April 11th is National Pet Day! Let's take a moment to focus on the intersection between infection and household pets. There are many sides to this issue: The health of the pet owners, the health of the pets, and the overall household environment. Today we will explore some important information and tips to help everyone stay safe and healthy.
Although rare, infections that affect household pets can get spread to humans. While often not as severe in a human host, these infections are caused by a variety of pathogens including bacteria, viruses, fungi, and parasites. The pathogens to look out for vary by species, but there are a number that seem to be a universal threat such as Salmonella and Campylobacter. See the chart below for a species-by-species guide.
How To Minimize Risk of Transmission
Overall, maintaining good hygiene is the primary way to minimize the risk of transmission of pathogens from household pets to humans. Washing your hands, wiping down surfaces, and keeping pet areas clean are vital to reducing the pathogen load, also called the bioburden, in your home environment. Here are some basic guidelines:
Talk to your physician and your veterinarian.
If anyone in your home is immunocompromised, or if your household includes an infant or an elderly person, make sure you tell your doctor you have a pet. If your pet is sick, pay just as close attention to your vet's instructions. For example, animals on certain steroids are more susceptible to infections and should avoid pet gatherings.
Avoid contact with poo.
Yes, that sounds pretty simple. But this means taking some steps that might be overlooked while handling waste. Remember, all animal waste is full of bacteria and, potentially, other pathogens. Wear gloves when cleaning out a birdcage or tank. Make sure you immediately clean a dog who has been rooting or rolling in waste. Wash pet equipment (tanks, cages, hoses, etc.) that comes into contact with waste outside your home and never in the kitchen sink. (Bleach the sink afterwards if it's an absolute must.)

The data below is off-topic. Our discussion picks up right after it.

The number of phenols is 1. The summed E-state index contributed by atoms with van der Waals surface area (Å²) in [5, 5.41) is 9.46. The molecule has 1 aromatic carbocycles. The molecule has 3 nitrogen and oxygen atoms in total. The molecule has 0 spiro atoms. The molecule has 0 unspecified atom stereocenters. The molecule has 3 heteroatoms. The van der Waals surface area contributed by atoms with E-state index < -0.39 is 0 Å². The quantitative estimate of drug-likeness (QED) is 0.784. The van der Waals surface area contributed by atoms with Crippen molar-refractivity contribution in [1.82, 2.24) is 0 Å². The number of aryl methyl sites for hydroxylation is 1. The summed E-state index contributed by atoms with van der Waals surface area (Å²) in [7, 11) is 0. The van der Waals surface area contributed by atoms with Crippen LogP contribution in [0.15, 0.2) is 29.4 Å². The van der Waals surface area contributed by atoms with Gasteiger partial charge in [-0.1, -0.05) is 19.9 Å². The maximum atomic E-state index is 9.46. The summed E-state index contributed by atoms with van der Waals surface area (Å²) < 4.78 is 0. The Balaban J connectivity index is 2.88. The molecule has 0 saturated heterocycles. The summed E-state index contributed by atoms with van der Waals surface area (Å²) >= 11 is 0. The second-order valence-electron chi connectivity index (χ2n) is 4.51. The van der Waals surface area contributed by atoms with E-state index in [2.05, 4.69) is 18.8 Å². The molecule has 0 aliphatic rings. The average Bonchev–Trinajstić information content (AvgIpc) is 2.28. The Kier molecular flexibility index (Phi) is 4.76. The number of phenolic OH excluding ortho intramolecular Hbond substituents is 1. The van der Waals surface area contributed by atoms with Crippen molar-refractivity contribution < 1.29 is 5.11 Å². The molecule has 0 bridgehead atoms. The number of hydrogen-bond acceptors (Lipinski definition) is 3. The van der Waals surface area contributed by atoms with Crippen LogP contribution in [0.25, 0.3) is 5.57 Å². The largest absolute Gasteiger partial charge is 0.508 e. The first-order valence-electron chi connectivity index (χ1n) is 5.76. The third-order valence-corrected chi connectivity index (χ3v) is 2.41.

Avoid contact with dirty water.
This goes for you and your pet. You should be very careful when cleaning out water dishes and tanks, as many pathogens can live and thrive in water. When it comes to your pets, don't let them drink standing water and make sure any water they swim in is either natural, moving water (river, lake, etc.) or treated pool water. Water in tanks can also become contaminated, so don't keep fish, amphibian, or reptile tanks in the kitchen. And as always, wash your hands with warm, soapy water after cleaning up after (or playing with) your pet.
First Aid is for humans and pets.
If your pet gets a cut or a sore, treat the wound as you would your own: First wash your hands, then wash the wound out immediately and apply an ointment recommended by your vet. Monitor the wound and follow your vet's instructions. If your pet is ill, or if you handle a sick animal, change your clothes and wash your hands right away.
Animals have a microbiome, too.
Pets, just like wild animals and just like humans, are covered in helpful and neutral bacteria. But you still want this bacteria to stay pretty much on your pet and not move over to you. So don't let your dog or cat lick your face or any unbroken skin, as their mouth bacteria will transfer to you. Wash your hands immediately after handling amphibians and reptiles, as they often carry bacteria that causes them no harm but could lead to more unpleasant reactions in you. Keep your pet's habitat the right temperature, humidity level and proper amount of ventilation in order to maintain the right balance in their microbiome.
Following these and any guidelines from your physician and veterinarian should keep everyone safe and healthy. Ignoring these guidelines can be a rude reminder that bacteria are everywhere. In 2017, over 900 people got Salmonella poisoning from their backyard chickens. But washing your hands, not kissing your pets, and keeping your environment clean will keep everyone, pets and their adoring humans, happy.
Editor's Note: This post was originally published in April 2018 and has been updated for freshness, accuracy and comprehensiveness.